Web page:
The Mediation Channel, an excellent blog by Diane Levin, is a blog about “news and ideas about mediation, negotiation, and dispute resolution through the lens of law, pop culture, and social science."
Levin blogs about mediator certification, among other issues. She writes that “regular readers know that for some time now I have not supported the movement favoring the formal licensing or credentialing for mediators in private practice.” As have I. She has collected the arguments on both sides, pro and con.
Here she summarizes some of the reasons she has changed her mind, which are based on the fact that the de facto training standard has become 40 hours of mediation training and such training is inadequate at best and nearly fraudulent at worst.
I have written before about my belief that 40 hours of training is NOT sufficient to become a proficient mediator in a chapter in a forthcoming book to be published by the American Bar Association on State and Local Government Uses of ADR.
If you’re a mediator, you should be worried. If you’re a member of the public that currently uses mediation services or may use such services one day, you should be worried, too. If you’re a student enrolled in a mediation course at the undergraduate or graduate level who hasn’t checked the qualifications of your instructor, or someone who took a mediation training without doing some due diligence, you should be worried as well. And whether you think these examples suggest that it’s time to move toward better regulation of the profession, or whether you disagree, I think there’s one point reasonable people can agree on:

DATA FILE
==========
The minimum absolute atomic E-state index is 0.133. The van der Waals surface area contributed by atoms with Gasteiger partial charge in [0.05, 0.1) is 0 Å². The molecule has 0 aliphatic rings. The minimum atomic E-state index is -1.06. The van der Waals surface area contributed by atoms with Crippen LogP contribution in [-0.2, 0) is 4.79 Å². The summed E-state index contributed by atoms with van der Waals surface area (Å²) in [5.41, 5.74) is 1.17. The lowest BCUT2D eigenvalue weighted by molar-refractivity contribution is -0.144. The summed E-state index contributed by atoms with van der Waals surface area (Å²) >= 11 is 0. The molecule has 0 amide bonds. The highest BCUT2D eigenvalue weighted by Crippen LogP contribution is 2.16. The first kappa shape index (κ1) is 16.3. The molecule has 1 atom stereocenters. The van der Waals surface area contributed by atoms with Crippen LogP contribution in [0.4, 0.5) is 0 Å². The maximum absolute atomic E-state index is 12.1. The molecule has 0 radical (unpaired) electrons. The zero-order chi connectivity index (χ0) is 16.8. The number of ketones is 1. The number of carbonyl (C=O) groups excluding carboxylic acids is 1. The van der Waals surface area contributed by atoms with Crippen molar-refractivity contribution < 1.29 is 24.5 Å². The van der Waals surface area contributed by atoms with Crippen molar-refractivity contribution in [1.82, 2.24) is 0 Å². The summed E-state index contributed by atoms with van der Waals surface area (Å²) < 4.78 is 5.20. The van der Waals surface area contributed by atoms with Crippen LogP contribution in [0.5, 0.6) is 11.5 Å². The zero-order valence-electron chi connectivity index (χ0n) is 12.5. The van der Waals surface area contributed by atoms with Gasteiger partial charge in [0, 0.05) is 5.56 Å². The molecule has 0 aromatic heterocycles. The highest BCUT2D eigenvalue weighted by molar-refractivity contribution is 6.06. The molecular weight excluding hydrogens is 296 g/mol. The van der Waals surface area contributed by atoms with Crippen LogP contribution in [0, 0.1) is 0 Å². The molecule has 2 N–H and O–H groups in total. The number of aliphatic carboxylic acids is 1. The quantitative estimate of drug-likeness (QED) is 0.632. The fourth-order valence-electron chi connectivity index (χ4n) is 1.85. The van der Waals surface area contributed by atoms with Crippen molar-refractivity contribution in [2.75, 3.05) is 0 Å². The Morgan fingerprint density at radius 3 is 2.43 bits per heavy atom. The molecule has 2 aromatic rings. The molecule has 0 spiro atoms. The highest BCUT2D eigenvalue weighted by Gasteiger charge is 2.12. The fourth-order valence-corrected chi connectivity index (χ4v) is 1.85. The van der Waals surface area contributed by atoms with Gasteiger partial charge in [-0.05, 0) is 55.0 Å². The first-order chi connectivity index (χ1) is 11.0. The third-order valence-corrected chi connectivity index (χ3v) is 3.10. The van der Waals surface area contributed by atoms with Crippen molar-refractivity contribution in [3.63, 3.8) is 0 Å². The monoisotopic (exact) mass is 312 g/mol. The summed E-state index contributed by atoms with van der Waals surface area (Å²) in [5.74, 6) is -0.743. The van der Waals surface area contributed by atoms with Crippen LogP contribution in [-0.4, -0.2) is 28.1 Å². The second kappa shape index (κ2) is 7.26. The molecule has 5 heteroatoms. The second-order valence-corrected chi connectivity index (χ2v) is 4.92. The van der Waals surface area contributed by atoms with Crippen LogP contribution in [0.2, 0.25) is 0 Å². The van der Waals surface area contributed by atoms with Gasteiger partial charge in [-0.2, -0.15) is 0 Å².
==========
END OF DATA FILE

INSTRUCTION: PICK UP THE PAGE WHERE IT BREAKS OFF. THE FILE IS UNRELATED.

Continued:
The mediation field has got to do a far, far better job than it is doing right now to police itself, and to take a principled stand against practices that diminish our professional integrity and worth.
While I have long believed that the market, not government or the courts should regulate the provision of mediation services, I have slowly come to believe that maybe the time has come for certification. Although I am unclear about by whom and how such a certification system would work. Those doubts, which I still harbor, have been among the reasons I have been skeptical about certification systems, which today seem to be proliferating to no good end. So I am still looking for an answer. How to encourage quality practice, eliminate the proliferation of certification programs, many of which, to my way of seeing it at least, seem more directed at marketing a segment or set of people than trying to improve the quality of mediation services.
I think perhaps Peter Adler is right. See his article The End of Mediation: An Unhurried Ramble On Why The Field Will Fail And Mediators Will Thrive Over The Next Two Decades.
More about Peter and the End of Mediation in a future blog.